Tortoises like to soak. The water dish should be large enough for the tortoise to fully enter it, but shallow enough that it does not pose a hazard for drowning. Flower pot saucers, trash can lids (for very large tortoises,) commercially made dishes, cat litter pans and any other appropriate container can be used. The water level should just cover the bridge between the carapace (upper shell) and plastron (lower shell.)

Many tortoises will defecate and urinate (poop and pee) in their water dish, so it is important to keep the dish clean, and give them fresh water daily.

The best food dish is actually a very flat rock or a piece of slate or slate tile. This makes it easy for the tortoise to get to its food, and also helps to keep the beak and nails from becoming overgrown. Slate tiles can be purchased at Home Depot of Lowes for only a couple of dollars.

Lighting and Heating

Not all species need the same kind of lighting, so I am not going to go real heavily into explaining lighting. Please ask questions and do your research on what kind of lighting that your tortoise needs. Most species of tortoise do require UV lighting. Some do fine with ambient lighting from the room that their enclosure is in. It all depends on the species.

Heating is the same. Different species need different temperatures. Most species need a warm side and a cool side. Some species, like Redfoot tortoises, seem to do better with an overall temperature. Again do you research and see what your tortoise needs.


Basic Feeding

All species have different feeding requirements, but I am going to give here just a base of information.

Most tortoises, except a few of the forest types, will eat spring mix with relish. It is available at your local grocery store, and is a mix of different greens. It is a good thing to use as a “staple” for your tortoise’s diet.

Dandelion greens, turnip greens, grape leaves, hibiscus flowers, and grass are other things your tortoise will most likely enjoy, as long as you know they are pesticide free.

Please do not feed carrots, green beans, tomatoes, peppers, and try to avoid feeding a lot of vegetables. Some things such as zucchini or sweet potato are fine as part of a balanced diet.

Some tortoises require more grasses, some more weeds, and some even eat mushrooms to get the needed fiber. Do your research.

Do not feed a lot of fruit to most tortoises. Some, such as the forest species, can be fed a bit more, but most of the grazers such as Sulcata and Russian tortoises do not need a lot of fruit. Once in a while as a treat is fine.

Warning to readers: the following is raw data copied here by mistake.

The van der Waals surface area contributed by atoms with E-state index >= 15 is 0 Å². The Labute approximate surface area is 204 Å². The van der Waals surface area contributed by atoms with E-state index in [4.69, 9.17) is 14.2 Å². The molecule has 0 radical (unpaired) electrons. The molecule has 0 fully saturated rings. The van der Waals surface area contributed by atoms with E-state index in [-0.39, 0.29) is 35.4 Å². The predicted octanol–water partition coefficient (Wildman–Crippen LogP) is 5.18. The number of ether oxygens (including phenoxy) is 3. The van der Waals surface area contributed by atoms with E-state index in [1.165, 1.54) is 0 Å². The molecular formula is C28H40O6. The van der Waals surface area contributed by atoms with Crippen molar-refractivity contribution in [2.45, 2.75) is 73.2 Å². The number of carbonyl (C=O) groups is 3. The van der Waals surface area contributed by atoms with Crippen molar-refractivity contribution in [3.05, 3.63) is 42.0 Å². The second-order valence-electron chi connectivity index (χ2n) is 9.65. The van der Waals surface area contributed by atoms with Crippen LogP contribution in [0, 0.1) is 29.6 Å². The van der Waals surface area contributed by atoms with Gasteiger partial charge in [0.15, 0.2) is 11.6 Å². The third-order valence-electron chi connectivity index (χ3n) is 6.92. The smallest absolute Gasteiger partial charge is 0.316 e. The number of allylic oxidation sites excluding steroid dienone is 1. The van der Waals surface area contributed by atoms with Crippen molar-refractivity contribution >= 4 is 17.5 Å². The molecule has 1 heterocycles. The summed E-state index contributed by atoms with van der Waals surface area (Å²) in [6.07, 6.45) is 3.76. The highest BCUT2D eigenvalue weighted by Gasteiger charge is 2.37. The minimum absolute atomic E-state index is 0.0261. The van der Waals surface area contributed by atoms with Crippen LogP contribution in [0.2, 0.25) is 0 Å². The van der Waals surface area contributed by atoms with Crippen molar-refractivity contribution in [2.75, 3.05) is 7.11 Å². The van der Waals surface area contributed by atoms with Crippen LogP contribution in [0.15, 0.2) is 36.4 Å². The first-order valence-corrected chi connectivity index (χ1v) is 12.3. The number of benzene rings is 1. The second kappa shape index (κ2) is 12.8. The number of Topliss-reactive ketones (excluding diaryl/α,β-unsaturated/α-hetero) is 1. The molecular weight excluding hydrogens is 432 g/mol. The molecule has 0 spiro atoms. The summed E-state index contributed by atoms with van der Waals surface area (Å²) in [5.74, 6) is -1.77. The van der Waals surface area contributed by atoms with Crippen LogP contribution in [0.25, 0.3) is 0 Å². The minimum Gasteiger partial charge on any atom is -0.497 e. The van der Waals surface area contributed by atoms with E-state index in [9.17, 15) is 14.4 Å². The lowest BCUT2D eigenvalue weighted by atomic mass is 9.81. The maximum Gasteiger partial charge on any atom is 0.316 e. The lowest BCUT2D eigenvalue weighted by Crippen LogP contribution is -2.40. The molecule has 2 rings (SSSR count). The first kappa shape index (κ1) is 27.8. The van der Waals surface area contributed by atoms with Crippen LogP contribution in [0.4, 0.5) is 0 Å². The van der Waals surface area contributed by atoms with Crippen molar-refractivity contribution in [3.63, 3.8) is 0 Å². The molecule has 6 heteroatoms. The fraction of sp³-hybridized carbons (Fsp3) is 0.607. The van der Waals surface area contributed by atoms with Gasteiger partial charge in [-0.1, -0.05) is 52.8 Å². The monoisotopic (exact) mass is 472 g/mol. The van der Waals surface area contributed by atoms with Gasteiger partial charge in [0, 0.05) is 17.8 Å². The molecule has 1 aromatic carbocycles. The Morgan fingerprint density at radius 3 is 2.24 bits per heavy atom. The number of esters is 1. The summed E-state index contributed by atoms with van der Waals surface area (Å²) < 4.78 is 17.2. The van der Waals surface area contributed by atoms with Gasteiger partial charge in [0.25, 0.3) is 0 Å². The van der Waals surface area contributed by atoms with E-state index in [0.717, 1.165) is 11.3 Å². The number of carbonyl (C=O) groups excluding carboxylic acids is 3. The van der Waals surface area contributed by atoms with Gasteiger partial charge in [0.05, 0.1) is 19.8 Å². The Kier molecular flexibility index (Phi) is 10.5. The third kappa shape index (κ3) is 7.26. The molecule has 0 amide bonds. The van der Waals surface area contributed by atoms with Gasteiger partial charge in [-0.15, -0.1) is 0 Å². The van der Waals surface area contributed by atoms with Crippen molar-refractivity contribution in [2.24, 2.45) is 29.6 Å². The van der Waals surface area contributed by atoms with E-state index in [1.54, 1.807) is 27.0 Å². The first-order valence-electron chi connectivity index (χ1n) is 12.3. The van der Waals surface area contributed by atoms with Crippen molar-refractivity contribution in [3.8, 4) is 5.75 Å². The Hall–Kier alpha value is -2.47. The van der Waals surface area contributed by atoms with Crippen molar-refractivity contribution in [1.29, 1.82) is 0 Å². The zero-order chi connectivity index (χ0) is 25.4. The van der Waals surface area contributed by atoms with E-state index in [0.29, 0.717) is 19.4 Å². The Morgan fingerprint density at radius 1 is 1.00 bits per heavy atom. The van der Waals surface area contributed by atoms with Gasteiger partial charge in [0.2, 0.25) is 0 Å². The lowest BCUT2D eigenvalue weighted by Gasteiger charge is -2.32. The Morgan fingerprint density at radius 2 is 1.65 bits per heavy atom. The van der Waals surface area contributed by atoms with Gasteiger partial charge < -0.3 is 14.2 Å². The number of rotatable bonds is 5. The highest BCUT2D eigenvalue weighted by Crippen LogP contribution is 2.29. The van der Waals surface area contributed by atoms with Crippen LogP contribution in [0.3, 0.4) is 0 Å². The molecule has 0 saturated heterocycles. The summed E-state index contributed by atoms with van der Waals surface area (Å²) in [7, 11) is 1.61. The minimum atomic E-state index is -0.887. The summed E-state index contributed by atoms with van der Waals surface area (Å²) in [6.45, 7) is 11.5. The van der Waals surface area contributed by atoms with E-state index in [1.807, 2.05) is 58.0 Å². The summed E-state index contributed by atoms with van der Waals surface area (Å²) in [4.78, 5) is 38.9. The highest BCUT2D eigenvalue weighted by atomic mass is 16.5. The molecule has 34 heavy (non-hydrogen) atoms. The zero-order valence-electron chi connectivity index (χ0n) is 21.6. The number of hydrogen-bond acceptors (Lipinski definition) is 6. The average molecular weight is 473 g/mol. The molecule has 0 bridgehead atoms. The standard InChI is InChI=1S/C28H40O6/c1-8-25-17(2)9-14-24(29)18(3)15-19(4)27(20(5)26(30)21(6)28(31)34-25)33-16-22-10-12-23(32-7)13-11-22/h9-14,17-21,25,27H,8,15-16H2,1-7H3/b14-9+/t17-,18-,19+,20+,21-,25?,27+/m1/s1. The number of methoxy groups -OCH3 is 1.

For most species, feeding any sort of cat food or other animal protein can be very bad. Again, you have to do your research.

You can offer a piece of cuttlebone for calcium. This is the same as is offered to birds to keep their beaks trimmed. It will also help keep the beak of your tortoise from becoming over grown.

Calcium powder can also be sprinkled on the food a couple times a week.

Soaking

Soaking your tortoise is almost always a good idea. Most tortoises will use this time to void their bladder and drink water. It helps to keep them hydrated and healthy.

The water should be warm, but not hot to the touch. Fill the container to the level of the bridge between the carapace and plastron, and soak the tortoise until the water cools. Many will plunge their heads completely under the water, and draw in big gulps.

You can set the container on a heating pad, heat register, or put a lamp over it to keep it warm longer. All in all, soak for probably 10-20 minutes. You can do this daily, every other day, or once a week, it is up to you. Babies should be soaked more often.

If you have a tortoise that is sick, or not wanting to eat, you can do a baby food soak. Get a jar of Gerber or other brand strained carrots or squash. Mix the entire jar in with the soaking water, before placing the tortoise in. The tortoise will absorb some of the nutrients from the water.

You can also add bird vitamins to the water, or Gerber Poly Vi Sol infant drops.

Well, I hope that is enough info to get you started. Again, do your research, search the forum, talk to the other members, and someone will always be willing to help you.

Please feel free to add any information that you feel I did not cover, ask questions, or share other ideas and opinions. Just keep it nice please. I did this to help others, not for any other reason.
 

Tom

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I think this is a pretty good starting point for a new keeper. No one will ever agree on every point, but following this should lead to a healthy, happy tort. Nicely done.
 

Kristina

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Thanks Tom. It wasn't meant to be a bible for tortoise care, lol, but at least it can steer people away from some of the big no-no's (calci-sand, etc.) the kinds of things we DO agree are bad.
 

Madkins007

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LOL! This sounds familiar! http://www.tortoiseforum.org/thread-15229.html

Tain't easy, is it? There is a lot that can be challenged, a lot that you want to go into more detail on, trying to decide the best way to say a lot in a few words.

For example, on lighting, you suggested that the keeper do their own research. By the same token, couldn't your caresheet just say "Basic Tortoise Care, by Kyryah. Determine your species and do you own research."?

As you said, there are other things we can disagree on (and a quick glance at the debtatable topics section shows how much we like to discuss details!)

Good luck!